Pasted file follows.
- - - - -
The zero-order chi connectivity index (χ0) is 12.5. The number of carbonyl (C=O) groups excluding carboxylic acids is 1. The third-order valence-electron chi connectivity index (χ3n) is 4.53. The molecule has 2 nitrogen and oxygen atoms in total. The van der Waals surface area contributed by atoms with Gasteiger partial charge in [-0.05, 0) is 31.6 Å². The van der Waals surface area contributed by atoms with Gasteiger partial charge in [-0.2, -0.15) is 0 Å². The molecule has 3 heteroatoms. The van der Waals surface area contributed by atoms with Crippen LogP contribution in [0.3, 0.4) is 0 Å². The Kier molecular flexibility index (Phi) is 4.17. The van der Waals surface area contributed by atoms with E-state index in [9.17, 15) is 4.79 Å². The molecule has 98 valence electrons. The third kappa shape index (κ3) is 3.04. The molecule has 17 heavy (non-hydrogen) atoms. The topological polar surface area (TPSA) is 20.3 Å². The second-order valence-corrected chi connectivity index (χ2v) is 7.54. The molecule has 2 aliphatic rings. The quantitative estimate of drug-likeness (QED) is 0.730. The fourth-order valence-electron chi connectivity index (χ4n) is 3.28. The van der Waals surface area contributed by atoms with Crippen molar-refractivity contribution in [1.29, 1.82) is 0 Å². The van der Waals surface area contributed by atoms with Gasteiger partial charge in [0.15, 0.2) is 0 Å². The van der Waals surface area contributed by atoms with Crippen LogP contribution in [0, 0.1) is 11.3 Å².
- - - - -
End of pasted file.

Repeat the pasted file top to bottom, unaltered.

The zero-order chi connectivity index (χ0) is 12.5. The number of carbonyl (C=O) groups excluding carboxylic acids is 1. The third-order valence-electron chi connectivity index (χ3n) is 4.53. The molecule has 2 nitrogen and oxygen atoms in total. The van der Waals surface area contributed by atoms with Gasteiger partial charge in [-0.05, 0) is 31.6 Å². The van der Waals surface area contributed by atoms with Gasteiger partial charge in [-0.2, -0.15) is 0 Å². The molecule has 3 heteroatoms. The van der Waals surface area contributed by atoms with Crippen LogP contribution in [0.3, 0.4) is 0 Å². The Kier molecular flexibility index (Phi) is 4.17. The van der Waals surface area contributed by atoms with E-state index in [9.17, 15) is 4.79 Å². The molecule has 98 valence electrons. The third kappa shape index (κ3) is 3.04. The molecule has 17 heavy (non-hydrogen) atoms. The topological polar surface area (TPSA) is 20.3 Å². The second-order valence-corrected chi connectivity index (χ2v) is 7.54. The molecule has 2 aliphatic rings. The quantitative estimate of drug-likeness (QED) is 0.730. The fourth-order valence-electron chi connectivity index (χ4n) is 3.28. The van der Waals surface area contributed by atoms with Crippen molar-refractivity contribution in [1.29, 1.82) is 0 Å². The van der Waals surface area contributed by atoms with Gasteiger partial charge in [0.15, 0.2) is 0 Å². The van der Waals surface area contributed by atoms with Crippen LogP contribution in [0, 0.1) is 11.3 Å².